A first patient has been dosed in a Phase 3 trial testing relacorilant as a possible treatment for Cushing’s syndrome, the investigative treatment’s maker, Corcept Therapeutics, announced a press release.
The trial, called GRACE (NCT03697109), is enrolling up to 130 endogenous Cushing’s patients at clinical sites in the U.S., Canada and Europe. To be eligible, patients must have concomitant type 2 diabetes, impaired glucose tolerance, or high blood pressure — all common consequences of prolonged excess cortisol (hypercortisolism).
Relacorilant, also known as CORT125134, is designed to prevent the effects of excess cortisol by blocking one of its receptors, the glucocorticoid receptor. Interim data from an ongoing Phase 2 trial (NCT02804750) suggests that relacorilant may effectively manage the effects of hypercortisolism in Cushing’s patients.
Those treated with that trial’s lowest dose had a significant improvement in their glucose tolerance and a 60% increase in blood osteocalcin (a marker of bone health). Treatment also reduced the blood pressure in 45% of patients with uncontrolled high blood pressure from cortisol excess.
Importantly, results recorded after 12 weeks of relacorilant use were similar to those seen after six months of treatment with Korlym (mifepristone), an approved Cushing’s treatment also by Corcept. Side effects associated with this medicine, however, were not evident.
“Patients in Phase 2 experienced significant clinical benefit without Korlym’s serious off-target effects — endometrial thickening, vaginal bleeding and hypokalemia” said Joseph Belanoff, MD, Corcept’s chief executive officer. “Confirming these results in Phase 3 would constitute a major medical advance.”
The GRACE trial will be conducted in two stages. First, all patients will be given oral relacorilant for 22 weeks, at doses rising from 100 mg daily to a maximum of 400 mg each day.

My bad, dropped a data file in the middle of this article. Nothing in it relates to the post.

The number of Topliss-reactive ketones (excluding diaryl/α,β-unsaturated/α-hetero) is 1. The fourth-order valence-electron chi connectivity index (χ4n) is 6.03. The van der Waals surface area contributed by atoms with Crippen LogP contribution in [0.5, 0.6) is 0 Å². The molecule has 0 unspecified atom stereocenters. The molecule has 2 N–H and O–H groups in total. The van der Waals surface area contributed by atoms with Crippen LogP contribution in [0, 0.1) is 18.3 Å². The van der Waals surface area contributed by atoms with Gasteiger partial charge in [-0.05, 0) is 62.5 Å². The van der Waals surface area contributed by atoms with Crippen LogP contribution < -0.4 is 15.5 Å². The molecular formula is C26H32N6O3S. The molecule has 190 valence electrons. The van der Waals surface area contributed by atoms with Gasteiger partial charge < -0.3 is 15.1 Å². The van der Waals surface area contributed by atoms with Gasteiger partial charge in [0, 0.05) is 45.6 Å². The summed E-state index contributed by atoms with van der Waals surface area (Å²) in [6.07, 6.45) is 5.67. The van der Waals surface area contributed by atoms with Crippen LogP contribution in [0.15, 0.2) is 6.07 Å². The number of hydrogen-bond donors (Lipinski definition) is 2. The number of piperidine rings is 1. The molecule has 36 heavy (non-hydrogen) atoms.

Those who show improvements in pre-specified parameters of glucose tolerance or hypertension will then move into the second, randomized and placebo-control phase of the study.
Here, patients will be randomly assigned to either a placebo or relacorilant, given at the highest dose used in the open-label phase. Treatment will continue for 12 weeks.
The trial’s main objective is to determine the changes in glucose tolerance and blood pressure between the end of the study’s first and its second stage. Researchers will also assess the therapy’s safety by evaluating the number of treatment-related adverse effects over up to 48 weeks of follow-up.
Secondary goals include the proportion of patients achieving a response in glucose tolerance and high blood pressure criteria, changes in quality of life, and the proportion of patients whose disease worsened.
Patients who are not eligible for the randomized second part of this trial, and those who complete the randomized part, will be eligible to enter an extension safety study. Interim results from GRACE are expected by the end of 2020.
Test sites in five U.S. states are now open and recruiting eligible patients; information is available here.
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